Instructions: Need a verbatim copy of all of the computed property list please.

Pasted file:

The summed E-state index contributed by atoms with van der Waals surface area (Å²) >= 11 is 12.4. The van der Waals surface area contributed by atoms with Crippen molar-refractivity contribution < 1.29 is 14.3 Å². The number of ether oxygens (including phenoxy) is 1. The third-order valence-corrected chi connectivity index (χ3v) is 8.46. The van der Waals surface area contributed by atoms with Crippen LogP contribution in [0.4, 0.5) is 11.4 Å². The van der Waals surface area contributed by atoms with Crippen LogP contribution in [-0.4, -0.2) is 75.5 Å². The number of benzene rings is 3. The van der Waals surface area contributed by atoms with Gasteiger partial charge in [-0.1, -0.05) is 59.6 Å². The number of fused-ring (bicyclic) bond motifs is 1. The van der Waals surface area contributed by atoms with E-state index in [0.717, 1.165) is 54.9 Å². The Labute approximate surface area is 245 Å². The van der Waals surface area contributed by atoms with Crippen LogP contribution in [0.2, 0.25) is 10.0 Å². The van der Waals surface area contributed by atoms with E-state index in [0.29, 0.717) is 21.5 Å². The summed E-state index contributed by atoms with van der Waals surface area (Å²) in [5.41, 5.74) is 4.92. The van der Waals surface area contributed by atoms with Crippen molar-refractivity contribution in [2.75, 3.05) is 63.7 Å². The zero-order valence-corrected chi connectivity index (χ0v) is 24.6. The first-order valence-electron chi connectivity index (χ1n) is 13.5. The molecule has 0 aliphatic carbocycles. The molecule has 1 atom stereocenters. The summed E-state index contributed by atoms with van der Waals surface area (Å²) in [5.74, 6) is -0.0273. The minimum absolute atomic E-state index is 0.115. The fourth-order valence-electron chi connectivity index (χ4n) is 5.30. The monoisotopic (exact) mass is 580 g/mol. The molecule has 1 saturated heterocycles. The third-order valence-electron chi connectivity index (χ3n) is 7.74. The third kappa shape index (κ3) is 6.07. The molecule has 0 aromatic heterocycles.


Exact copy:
The summed E-state index contributed by atoms with van der Waals surface area (Å²) >= 11 is 12.4. The van der Waals surface area contributed by atoms with Crippen molar-refractivity contribution < 1.29 is 14.3 Å². The number of ether oxygens (including phenoxy) is 1. The third-order valence-corrected chi connectivity index (χ3v) is 8.46. The van der Waals surface area contributed by atoms with Crippen LogP contribution in [0.4, 0.5) is 11.4 Å². The van der Waals surface area contributed by atoms with Crippen LogP contribution in [-0.4, -0.2) is 75.5 Å². The number of benzene rings is 3. The van der Waals surface area contributed by atoms with Gasteiger partial charge in [-0.1, -0.05) is 59.6 Å². The number of fused-ring (bicyclic) bond motifs is 1. The van der Waals surface area contributed by atoms with E-state index in [0.717, 1.165) is 54.9 Å². The Labute approximate surface area is 245 Å². The van der Waals surface area contributed by atoms with Crippen LogP contribution in [0.2, 0.25) is 10.0 Å². The van der Waals surface area contributed by atoms with E-state index in [0.29, 0.717) is 21.5 Å². The summed E-state index contributed by atoms with van der Waals surface area (Å²) in [5.41, 5.74) is 4.92. The van der Waals surface area contributed by atoms with Crippen molar-refractivity contribution in [2.75, 3.05) is 63.7 Å². The zero-order valence-corrected chi connectivity index (χ0v) is 24.6. The first-order valence-electron chi connectivity index (χ1n) is 13.5. The molecule has 0 aliphatic carbocycles. The molecule has 1 atom stereocenters. The summed E-state index contributed by atoms with van der Waals surface area (Å²) in [5.74, 6) is -0.0273. The minimum absolute atomic E-state index is 0.115. The fourth-order valence-electron chi connectivity index (χ4n) is 5.30. The monoisotopic (exact) mass is 580 g/mol. The molecule has 1 saturated heterocycles. The third-order valence-electron chi connectivity index (χ3n) is 7.74. The third kappa shape index (κ3) is 6.07. The molecule has 0 aromatic heterocycles.